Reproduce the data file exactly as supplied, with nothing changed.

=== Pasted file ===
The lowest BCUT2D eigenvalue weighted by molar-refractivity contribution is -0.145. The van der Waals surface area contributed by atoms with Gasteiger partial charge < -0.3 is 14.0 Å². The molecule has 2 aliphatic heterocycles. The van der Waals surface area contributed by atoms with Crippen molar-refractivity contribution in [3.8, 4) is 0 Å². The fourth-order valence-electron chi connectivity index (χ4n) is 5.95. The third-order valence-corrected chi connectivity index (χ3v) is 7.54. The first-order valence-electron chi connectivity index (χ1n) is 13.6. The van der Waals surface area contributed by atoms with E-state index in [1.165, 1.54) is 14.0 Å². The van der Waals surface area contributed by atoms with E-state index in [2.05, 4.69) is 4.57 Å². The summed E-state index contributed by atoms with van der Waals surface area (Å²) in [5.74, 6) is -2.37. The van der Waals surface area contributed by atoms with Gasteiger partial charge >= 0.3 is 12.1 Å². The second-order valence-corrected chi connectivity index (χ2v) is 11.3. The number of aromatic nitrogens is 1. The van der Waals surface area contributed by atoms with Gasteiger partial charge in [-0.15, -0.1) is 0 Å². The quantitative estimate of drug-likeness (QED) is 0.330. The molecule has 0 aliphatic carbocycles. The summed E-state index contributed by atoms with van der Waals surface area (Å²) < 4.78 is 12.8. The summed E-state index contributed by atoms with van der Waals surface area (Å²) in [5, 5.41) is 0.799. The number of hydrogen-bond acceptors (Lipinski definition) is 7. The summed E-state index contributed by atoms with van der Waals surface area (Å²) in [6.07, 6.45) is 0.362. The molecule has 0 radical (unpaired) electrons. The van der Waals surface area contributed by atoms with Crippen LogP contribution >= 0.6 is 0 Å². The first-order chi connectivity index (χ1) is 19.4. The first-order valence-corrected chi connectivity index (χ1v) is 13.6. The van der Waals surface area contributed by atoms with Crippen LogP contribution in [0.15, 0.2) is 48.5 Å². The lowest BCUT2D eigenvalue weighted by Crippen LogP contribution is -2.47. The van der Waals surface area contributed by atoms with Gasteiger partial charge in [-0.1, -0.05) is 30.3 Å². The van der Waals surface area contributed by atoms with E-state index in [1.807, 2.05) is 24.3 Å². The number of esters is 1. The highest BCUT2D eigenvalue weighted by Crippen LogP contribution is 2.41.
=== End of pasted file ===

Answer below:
The lowest BCUT2D eigenvalue weighted by molar-refractivity contribution is -0.145. The van der Waals surface area contributed by atoms with Gasteiger partial charge < -0.3 is 14.0 Å². The molecule has 2 aliphatic heterocycles. The van der Waals surface area contributed by atoms with Crippen molar-refractivity contribution in [3.8, 4) is 0 Å². The fourth-order valence-electron chi connectivity index (χ4n) is 5.95. The third-order valence-corrected chi connectivity index (χ3v) is 7.54. The first-order valence-electron chi connectivity index (χ1n) is 13.6. The van der Waals surface area contributed by atoms with E-state index in [1.165, 1.54) is 14.0 Å². The van der Waals surface area contributed by atoms with E-state index in [2.05, 4.69) is 4.57 Å². The summed E-state index contributed by atoms with van der Waals surface area (Å²) in [5.74, 6) is -2.37. The van der Waals surface area contributed by atoms with Gasteiger partial charge >= 0.3 is 12.1 Å². The second-order valence-corrected chi connectivity index (χ2v) is 11.3. The number of aromatic nitrogens is 1. The van der Waals surface area contributed by atoms with Gasteiger partial charge in [-0.15, -0.1) is 0 Å². The quantitative estimate of drug-likeness (QED) is 0.330. The molecule has 0 aliphatic carbocycles. The summed E-state index contributed by atoms with van der Waals surface area (Å²) < 4.78 is 12.8. The summed E-state index contributed by atoms with van der Waals surface area (Å²) in [5, 5.41) is 0.799. The number of hydrogen-bond acceptors (Lipinski definition) is 7. The summed E-state index contributed by atoms with van der Waals surface area (Å²) in [6.07, 6.45) is 0.362. The molecule has 0 radical (unpaired) electrons. The van der Waals surface area contributed by atoms with Crippen LogP contribution >= 0.6 is 0 Å². The first-order chi connectivity index (χ1) is 19.4. The first-order valence-corrected chi connectivity index (χ1v) is 13.6. The van der Waals surface area contributed by atoms with Crippen LogP contribution in [0.15, 0.2) is 48.5 Å². The lowest BCUT2D eigenvalue weighted by Crippen LogP contribution is -2.47. The van der Waals surface area contributed by atoms with Gasteiger partial charge in [-0.1, -0.05) is 30.3 Å². The van der Waals surface area contributed by atoms with E-state index in [1.807, 2.05) is 24.3 Å². The number of esters is 1. The highest BCUT2D eigenvalue weighted by Crippen LogP contribution is 2.41.